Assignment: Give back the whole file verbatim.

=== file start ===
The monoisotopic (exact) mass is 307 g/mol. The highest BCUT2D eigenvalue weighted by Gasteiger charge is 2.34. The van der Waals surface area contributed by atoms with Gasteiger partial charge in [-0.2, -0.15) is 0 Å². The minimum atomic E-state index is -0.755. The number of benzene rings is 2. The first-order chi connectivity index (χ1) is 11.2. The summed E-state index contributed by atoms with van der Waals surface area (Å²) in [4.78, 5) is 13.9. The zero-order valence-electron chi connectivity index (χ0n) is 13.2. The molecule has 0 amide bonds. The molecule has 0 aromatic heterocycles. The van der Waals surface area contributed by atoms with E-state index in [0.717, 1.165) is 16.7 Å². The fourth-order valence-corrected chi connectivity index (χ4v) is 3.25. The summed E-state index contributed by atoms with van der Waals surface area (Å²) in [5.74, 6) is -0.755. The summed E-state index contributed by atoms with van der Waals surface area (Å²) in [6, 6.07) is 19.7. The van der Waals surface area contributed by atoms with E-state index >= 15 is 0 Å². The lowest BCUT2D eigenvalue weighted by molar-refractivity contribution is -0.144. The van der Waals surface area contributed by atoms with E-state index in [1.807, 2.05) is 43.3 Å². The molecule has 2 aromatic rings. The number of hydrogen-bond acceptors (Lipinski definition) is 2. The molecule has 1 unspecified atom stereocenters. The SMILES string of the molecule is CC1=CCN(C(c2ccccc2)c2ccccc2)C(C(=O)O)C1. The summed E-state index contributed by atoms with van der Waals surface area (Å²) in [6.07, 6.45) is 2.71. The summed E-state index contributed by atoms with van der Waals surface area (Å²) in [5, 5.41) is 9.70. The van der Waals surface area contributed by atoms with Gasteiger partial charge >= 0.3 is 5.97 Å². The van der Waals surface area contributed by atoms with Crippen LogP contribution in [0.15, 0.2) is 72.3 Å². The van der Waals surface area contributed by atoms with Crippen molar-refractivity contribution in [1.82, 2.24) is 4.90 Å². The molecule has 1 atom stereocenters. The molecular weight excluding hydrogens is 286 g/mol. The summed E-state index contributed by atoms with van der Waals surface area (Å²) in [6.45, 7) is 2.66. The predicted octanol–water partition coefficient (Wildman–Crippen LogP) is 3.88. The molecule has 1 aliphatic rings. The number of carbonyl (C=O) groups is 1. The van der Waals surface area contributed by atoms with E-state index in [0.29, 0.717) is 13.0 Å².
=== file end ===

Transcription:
The monoisotopic (exact) mass is 307 g/mol. The highest BCUT2D eigenvalue weighted by Gasteiger charge is 2.34. The van der Waals surface area contributed by atoms with Gasteiger partial charge in [-0.2, -0.15) is 0 Å². The minimum atomic E-state index is -0.755. The number of benzene rings is 2. The first-order chi connectivity index (χ1) is 11.2. The summed E-state index contributed by atoms with van der Waals surface area (Å²) in [4.78, 5) is 13.9. The zero-order valence-electron chi connectivity index (χ0n) is 13.2. The molecule has 0 amide bonds. The molecule has 0 aromatic heterocycles. The van der Waals surface area contributed by atoms with E-state index in [0.717, 1.165) is 16.7 Å². The fourth-order valence-corrected chi connectivity index (χ4v) is 3.25. The summed E-state index contributed by atoms with van der Waals surface area (Å²) in [5.74, 6) is -0.755. The summed E-state index contributed by atoms with van der Waals surface area (Å²) in [6, 6.07) is 19.7. The van der Waals surface area contributed by atoms with E-state index >= 15 is 0 Å². The lowest BCUT2D eigenvalue weighted by molar-refractivity contribution is -0.144. The van der Waals surface area contributed by atoms with E-state index in [1.807, 2.05) is 43.3 Å². The molecule has 2 aromatic rings. The number of hydrogen-bond acceptors (Lipinski definition) is 2. The molecule has 1 unspecified atom stereocenters. The SMILES string of the molecule is CC1=CCN(C(c2ccccc2)c2ccccc2)C(C(=O)O)C1. The summed E-state index contributed by atoms with van der Waals surface area (Å²) in [6.07, 6.45) is 2.71. The summed E-state index contributed by atoms with van der Waals surface area (Å²) in [5, 5.41) is 9.70. The van der Waals surface area contributed by atoms with Gasteiger partial charge >= 0.3 is 5.97 Å². The van der Waals surface area contributed by atoms with Crippen LogP contribution in [0.15, 0.2) is 72.3 Å². The van der Waals surface area contributed by atoms with Crippen molar-refractivity contribution in [1.82, 2.24) is 4.90 Å². The molecule has 1 atom stereocenters. The molecular weight excluding hydrogens is 286 g/mol. The summed E-state index contributed by atoms with van der Waals surface area (Å²) in [6.45, 7) is 2.66. The predicted octanol–water partition coefficient (Wildman–Crippen LogP) is 3.88. The molecule has 1 aliphatic rings. The number of carbonyl (C=O) groups is 1. The van der Waals surface area contributed by atoms with E-state index in [0.29, 0.717) is 13.0 Å².